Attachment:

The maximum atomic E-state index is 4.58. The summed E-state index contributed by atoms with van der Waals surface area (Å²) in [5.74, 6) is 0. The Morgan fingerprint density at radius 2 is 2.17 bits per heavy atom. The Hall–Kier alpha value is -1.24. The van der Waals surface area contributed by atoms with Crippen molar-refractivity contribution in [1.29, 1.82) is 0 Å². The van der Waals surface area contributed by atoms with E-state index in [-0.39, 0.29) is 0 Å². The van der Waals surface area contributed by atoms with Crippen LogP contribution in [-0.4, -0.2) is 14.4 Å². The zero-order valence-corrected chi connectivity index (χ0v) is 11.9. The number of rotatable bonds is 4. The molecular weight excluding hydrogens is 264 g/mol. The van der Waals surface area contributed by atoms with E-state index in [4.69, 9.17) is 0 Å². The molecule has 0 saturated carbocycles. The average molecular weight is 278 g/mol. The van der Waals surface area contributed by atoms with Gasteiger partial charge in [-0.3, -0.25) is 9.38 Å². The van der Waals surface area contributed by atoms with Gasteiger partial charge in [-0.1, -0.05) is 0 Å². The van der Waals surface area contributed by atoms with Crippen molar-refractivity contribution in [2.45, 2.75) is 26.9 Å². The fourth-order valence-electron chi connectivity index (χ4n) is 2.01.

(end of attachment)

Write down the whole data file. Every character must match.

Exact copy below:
The maximum atomic E-state index is 4.58. The summed E-state index contributed by atoms with van der Waals surface area (Å²) in [5.74, 6) is 0. The Morgan fingerprint density at radius 2 is 2.17 bits per heavy atom. The Hall–Kier alpha value is -1.24. The van der Waals surface area contributed by atoms with Crippen molar-refractivity contribution in [1.29, 1.82) is 0 Å². The van der Waals surface area contributed by atoms with E-state index in [-0.39, 0.29) is 0 Å². The van der Waals surface area contributed by atoms with Crippen LogP contribution in [-0.4, -0.2) is 14.4 Å². The zero-order valence-corrected chi connectivity index (χ0v) is 11.9. The number of rotatable bonds is 4. The molecular weight excluding hydrogens is 264 g/mol. The van der Waals surface area contributed by atoms with E-state index in [4.69, 9.17) is 0 Å². The molecule has 0 saturated carbocycles. The average molecular weight is 278 g/mol. The van der Waals surface area contributed by atoms with Gasteiger partial charge in [-0.3, -0.25) is 9.38 Å². The van der Waals surface area contributed by atoms with Gasteiger partial charge in [-0.1, -0.05) is 0 Å². The van der Waals surface area contributed by atoms with Crippen molar-refractivity contribution in [2.45, 2.75) is 26.9 Å². The fourth-order valence-electron chi connectivity index (χ4n) is 2.01.